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ITA's Monthly Inspection Tips - Free Electronic Newsletter

May, 2007
Moisture Intrusion in Tub/Shower Assemblies
Issue #61

This month I would like to discuss checking for moisture intrusion in tub / shower assemblies. I will concentrate on some of the items we can detect using our senses. I’m choosing to not discuss the use of moisture meters as I have seen many false positives using these devices when inspecting showers, particularly tile. Tile grout is porous. If the shower has been used recently, moisture will be detected behind tile, particularly mud-set tile (not to mention the metal lath setting off the moisture meter), as it drains to the tub or receptor. Moisture will be detected behind tile in cementitious backer board applications. The same is true for green board set tile. However, we know the expected life of this material is less than 10 years if the shower is used.

The first thing I do when inspecting a tile shower is get in the shower or tub and look at the tile; are any bulging (particularly at the sill if there is a window in the shower); is there grout missing; are any tiles missing? Does the shower area smell musty? Once my visual and olfactory senses are satisfied I use tactile manipulation (I gently push the tile with my hands) to determine the competency of the substrate. Some inspectors tap the tiles checking for lack of adhesion; I prefer “hands-on”. Pay particular attention to the first 5 or so courses of tile and around the valve(s). If the tub/shower unit is fiberglass I look for cracks; unusual deflection when I stand in the unit and I check for caulking at the top of the unit to the wall if it is surface mount panels. Often moisture will condense on the drywall above the panels and migrate behind them if not sealed.

In all types of units I check for proper sealing of the penetrations such as the shower valve, shower head, etc. I look especially close at recessed soap dishes. I have yet to see one fitted with a proper flashing flange. Often they protrude from the vertical shower wall and interrupt the flow of water, creating a dam and increased opportunity for water to enter the wall. Often the soap dishes are loose. Obviously, care should be used when “tactile sensing” any components to avoid breakage.

Many inspectors check for reverse slope at the edges of the tub. Typically reverse slope here is not a big deal as there is about a one-inch vertical leg built-in to the tub which extends behind the water resistant wall material. This is more of a nuisance defect, comparable to small ponds of water left in the bottom of the tub after use due to irregularities in slope. However, often if the outside corners reverse slope, or there are breaches in the shower door or curtain (with curtains it’s often operator error), moisture damage to the subfloor can be found at the corners of the unit. Some inspectors use foot pressure or an ice pick to check for damage at the corners.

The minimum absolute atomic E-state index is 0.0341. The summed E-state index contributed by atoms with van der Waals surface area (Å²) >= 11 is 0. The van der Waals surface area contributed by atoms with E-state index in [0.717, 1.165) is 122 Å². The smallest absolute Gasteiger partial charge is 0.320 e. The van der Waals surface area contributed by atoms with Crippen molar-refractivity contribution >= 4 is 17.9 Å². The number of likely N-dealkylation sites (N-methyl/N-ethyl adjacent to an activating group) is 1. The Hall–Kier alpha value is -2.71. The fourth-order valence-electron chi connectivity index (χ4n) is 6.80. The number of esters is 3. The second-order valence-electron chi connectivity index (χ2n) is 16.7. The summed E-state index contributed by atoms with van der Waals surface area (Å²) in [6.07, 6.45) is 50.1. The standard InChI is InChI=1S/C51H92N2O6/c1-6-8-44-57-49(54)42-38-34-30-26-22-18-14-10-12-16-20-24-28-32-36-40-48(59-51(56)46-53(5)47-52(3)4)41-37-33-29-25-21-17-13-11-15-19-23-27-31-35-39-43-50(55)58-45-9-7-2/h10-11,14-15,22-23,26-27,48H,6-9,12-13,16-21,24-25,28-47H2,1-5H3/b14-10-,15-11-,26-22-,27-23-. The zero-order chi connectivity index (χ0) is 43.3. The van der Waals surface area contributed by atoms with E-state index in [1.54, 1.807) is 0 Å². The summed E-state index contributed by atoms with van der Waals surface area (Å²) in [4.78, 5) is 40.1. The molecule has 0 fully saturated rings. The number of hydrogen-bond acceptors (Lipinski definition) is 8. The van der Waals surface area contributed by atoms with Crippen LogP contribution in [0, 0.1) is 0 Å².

One of my favorite items is windows installed in shower units with a sill below about 5-feet. The lower the sill; the more the potential for water intrusion. I have yet to see a window designed to be waterproof (flashed) from the inside. Often the window sill has flat or negative slope, directing water to the joint between the tile and the window frame – a sure way to guarantee leakage. Nearly every time I see a low sill window in a shower the sill tiles are buckling due to water causing swelling of the wood framing beneath.

Be sure to take the time necessary to use all of your senses when inspecting tub/shower units. Don’t forget to look at the baseboard for evidence of moisture in the closet adjacent to the tub/shower unit, often a few shoes need to be moved but the reward can be there.

Inspecting complicated systems requires advanced knowledge. Check out Kaplan ITA’s Advanced Continuing Ed courses to experience more in-depth education about interiors, plumbing and other systems.

We’ll talk next month.         Read More Kaplan ITA Inspection Tips

Mike Casey
Kaplan Professional Schools

Networking Your Way to Success By Caroline Knox 

We all know that every successful small business benefits from networking and gaining business through referrals. Business owners who network regularly are typically the leaders in their service area in the industry in which they serve. Why? Simply put, if all products and services are equal, people will do business with people they know, like and trust!

To support this theory, I ask you to take this quick test. Who would you choose between the two?

  1. Ford or Chevy?
  2. Denny's or IHOP?
  3. AOL or Yahoo?

These three examples, for the most part, offer the same product; however consumers will make different selections based on which brand they know, like and trust the most.

When is the right time to network?

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You can network anytime, any place. If done correctly, the other party will not even know that you are doing it! Networking is your attitude and actions that affect that way in which you approach and interact with individuals. Memorize several fact finding, conversational questions to use when meeting new contacts. This will make it easier for you to approach and interact with people and determine if they are a good contact for you.

Collect business cards, this will allow you the power to keep in contact. When networking, it is much more important to collect business cards than to give them away. Networking is not sales; you are investing in building a business relationship and creating a level or trust. If you collect business cards you are in the driver’s seat to pursue business relationships.

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